apparently positive experiences of many private-sector managers or new global consultants and image-makers (Wajcman and Martin 2001; Wood and Connell 2002) and the much more negative ones of, say, women in routine service-sector work?
The current literature is almost devoid of research focused on aspects of how people's experiences of work and the labour market unfold over time. Virtually all research on such issues relies on the recall of experience by members of cross-sectional samples. Longitudinal research on aspects of work and the labour market may offer important new insights into the new world of work, including essential elements in understanding the factors affecting variations in people's experiences.While studies like the recently begun Household, Income and Labour Dynamics Australia (HILDA) study may offer some possibilities here (Wooden and Watson 2001), data generated through an explicit focus on issues arising from the existing sociological literature on work and employment is likely to be essential. Greater coordination and cooperation between sociologically influenced researchers in the field may pay major dividends. At present, research is often disparate, arising from varying concerns, and researchers only comprehend their mutual interests in retrospect. Larger, more coordinated research efforts may also counteract the worsening institutional position of sociologists of work, and allied researchers, who often face a university environment largely unsympathetic to the fundamental, but hardly shiny and new, issues with which they are concerned.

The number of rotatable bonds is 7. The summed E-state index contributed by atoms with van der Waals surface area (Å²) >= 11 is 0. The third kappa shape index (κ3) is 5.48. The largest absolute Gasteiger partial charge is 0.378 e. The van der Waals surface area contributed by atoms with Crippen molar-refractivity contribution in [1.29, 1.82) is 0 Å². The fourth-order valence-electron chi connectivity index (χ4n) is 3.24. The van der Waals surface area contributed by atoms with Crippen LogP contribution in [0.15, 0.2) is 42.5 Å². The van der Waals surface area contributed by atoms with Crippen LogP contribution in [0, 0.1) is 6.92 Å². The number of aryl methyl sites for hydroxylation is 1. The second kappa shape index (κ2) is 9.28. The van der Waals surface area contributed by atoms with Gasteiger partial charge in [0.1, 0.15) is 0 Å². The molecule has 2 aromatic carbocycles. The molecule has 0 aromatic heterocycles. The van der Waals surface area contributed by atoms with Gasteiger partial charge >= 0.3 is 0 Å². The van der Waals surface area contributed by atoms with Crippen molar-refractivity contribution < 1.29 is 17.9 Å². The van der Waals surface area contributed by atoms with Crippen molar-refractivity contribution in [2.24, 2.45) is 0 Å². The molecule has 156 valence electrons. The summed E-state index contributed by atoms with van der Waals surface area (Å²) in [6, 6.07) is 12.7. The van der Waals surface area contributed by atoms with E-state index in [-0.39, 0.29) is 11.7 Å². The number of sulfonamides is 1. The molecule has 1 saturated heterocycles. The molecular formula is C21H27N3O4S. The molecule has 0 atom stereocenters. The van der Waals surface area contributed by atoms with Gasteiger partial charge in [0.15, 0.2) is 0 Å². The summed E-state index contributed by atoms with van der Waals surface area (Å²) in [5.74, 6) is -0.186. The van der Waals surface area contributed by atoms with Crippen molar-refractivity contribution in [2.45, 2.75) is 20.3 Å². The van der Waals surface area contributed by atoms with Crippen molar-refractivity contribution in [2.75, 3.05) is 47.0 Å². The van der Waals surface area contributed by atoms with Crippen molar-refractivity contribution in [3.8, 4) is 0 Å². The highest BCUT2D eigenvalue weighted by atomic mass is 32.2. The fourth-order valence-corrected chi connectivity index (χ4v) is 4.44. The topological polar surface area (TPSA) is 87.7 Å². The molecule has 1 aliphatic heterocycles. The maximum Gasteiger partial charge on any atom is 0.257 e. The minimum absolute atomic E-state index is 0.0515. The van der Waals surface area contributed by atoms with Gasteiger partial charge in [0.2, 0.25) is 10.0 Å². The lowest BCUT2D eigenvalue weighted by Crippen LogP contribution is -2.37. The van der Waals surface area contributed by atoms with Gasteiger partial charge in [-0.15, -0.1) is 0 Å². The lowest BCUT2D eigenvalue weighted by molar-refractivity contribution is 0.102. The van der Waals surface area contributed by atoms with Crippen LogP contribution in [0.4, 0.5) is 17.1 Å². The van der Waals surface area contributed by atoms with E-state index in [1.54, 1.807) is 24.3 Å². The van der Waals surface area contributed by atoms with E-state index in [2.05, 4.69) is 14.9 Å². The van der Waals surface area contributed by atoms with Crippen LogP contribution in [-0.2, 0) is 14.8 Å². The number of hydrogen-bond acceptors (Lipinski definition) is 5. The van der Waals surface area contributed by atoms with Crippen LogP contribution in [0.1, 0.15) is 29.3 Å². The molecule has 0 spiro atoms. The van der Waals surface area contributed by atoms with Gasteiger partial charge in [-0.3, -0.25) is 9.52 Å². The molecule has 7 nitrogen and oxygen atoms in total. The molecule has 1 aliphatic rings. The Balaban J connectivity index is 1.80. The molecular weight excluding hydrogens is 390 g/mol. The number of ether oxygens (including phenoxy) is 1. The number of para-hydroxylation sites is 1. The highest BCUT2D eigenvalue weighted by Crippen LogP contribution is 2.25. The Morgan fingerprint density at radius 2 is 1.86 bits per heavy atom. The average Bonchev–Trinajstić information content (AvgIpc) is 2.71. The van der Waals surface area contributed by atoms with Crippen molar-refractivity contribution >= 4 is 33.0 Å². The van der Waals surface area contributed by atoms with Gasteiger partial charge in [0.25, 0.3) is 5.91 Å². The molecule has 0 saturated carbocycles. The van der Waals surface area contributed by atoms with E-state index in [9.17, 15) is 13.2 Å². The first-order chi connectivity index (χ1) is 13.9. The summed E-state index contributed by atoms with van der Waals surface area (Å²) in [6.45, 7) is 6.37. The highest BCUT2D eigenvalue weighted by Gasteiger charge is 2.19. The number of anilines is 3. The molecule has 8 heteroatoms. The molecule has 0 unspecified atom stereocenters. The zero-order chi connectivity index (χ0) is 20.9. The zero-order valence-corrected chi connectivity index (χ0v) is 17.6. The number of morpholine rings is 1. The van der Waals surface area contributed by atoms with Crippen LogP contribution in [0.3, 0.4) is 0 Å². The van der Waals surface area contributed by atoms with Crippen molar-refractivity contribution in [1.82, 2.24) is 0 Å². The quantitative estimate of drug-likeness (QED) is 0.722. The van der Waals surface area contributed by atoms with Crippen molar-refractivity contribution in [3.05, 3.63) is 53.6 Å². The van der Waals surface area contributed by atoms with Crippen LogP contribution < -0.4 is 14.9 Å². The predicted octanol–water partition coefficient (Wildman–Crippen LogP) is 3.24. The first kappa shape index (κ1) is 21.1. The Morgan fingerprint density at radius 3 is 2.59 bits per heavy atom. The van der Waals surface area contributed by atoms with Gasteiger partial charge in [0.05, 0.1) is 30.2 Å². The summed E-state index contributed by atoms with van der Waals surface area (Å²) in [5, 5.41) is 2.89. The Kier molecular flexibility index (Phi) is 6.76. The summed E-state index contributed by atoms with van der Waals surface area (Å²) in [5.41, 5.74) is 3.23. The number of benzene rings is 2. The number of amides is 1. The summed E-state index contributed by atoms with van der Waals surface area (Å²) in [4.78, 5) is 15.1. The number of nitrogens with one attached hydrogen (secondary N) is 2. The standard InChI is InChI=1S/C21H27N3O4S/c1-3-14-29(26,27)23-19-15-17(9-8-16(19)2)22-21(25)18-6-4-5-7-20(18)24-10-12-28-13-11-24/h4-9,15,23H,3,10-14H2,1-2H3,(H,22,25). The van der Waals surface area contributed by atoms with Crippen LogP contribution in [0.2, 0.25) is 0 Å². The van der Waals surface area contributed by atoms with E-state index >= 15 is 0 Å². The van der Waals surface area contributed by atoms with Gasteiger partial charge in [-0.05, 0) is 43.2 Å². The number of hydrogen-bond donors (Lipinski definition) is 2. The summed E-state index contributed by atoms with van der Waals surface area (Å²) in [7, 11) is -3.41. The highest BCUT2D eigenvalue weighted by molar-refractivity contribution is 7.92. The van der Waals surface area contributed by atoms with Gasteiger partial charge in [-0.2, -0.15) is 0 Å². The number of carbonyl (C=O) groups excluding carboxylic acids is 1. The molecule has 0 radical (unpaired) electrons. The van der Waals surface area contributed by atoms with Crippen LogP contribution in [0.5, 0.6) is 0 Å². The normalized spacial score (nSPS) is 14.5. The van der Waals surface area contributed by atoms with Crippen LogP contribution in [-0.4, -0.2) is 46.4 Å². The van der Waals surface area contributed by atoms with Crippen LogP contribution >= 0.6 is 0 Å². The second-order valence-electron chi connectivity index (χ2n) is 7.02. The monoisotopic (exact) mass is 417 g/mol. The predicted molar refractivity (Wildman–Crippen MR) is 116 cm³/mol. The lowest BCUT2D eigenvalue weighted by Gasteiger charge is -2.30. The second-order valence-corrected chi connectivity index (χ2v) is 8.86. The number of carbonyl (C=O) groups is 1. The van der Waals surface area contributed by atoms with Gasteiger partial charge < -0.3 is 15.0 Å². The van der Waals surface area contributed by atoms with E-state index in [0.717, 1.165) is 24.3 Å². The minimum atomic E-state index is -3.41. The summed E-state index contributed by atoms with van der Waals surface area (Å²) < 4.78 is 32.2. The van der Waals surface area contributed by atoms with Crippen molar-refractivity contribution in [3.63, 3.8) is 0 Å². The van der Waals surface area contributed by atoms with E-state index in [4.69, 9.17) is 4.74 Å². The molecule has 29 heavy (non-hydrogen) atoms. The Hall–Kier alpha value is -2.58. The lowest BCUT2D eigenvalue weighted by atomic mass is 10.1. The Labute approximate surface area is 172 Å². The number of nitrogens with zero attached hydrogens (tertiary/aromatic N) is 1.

At the same time, the growing body of research on various aspects of the embodiment of the social experience of work needs to be integrated into research on the changing world of work.This process has been started in the literature on some aspects of women's employment, such as the relation between work and family. However, some more overarching integration may be possible using contemporary theoretical approaches. For example, much recent workplace change may be susceptible to analysis in terms of a newly revivified and powerful social process of 'individualisation' (Beck and Beck-Gernsheim 2001).Yet there have been only limited attempts to understand how such a process develops alongside the strikingly persistent aspects of the embodiment of social experience that are revealed by feminist perspectives and those focused on other aspects of embodiment. Understanding the complex intertwining of such dynamic forces as individualisation with those most resistant to change, such as some aspects of embodiment, is a challenging issue for the sociology of work and employment in Australia. Here, too, the benefits of longitudinal research and research on the 'winners' in the new world of work would undoubtedly pay dividends. Nevertheless, some sense of fragmentation is likely to remain in the field, if only because researchers will uncover new and unanticipated aspects of the rapidly changing experience of work.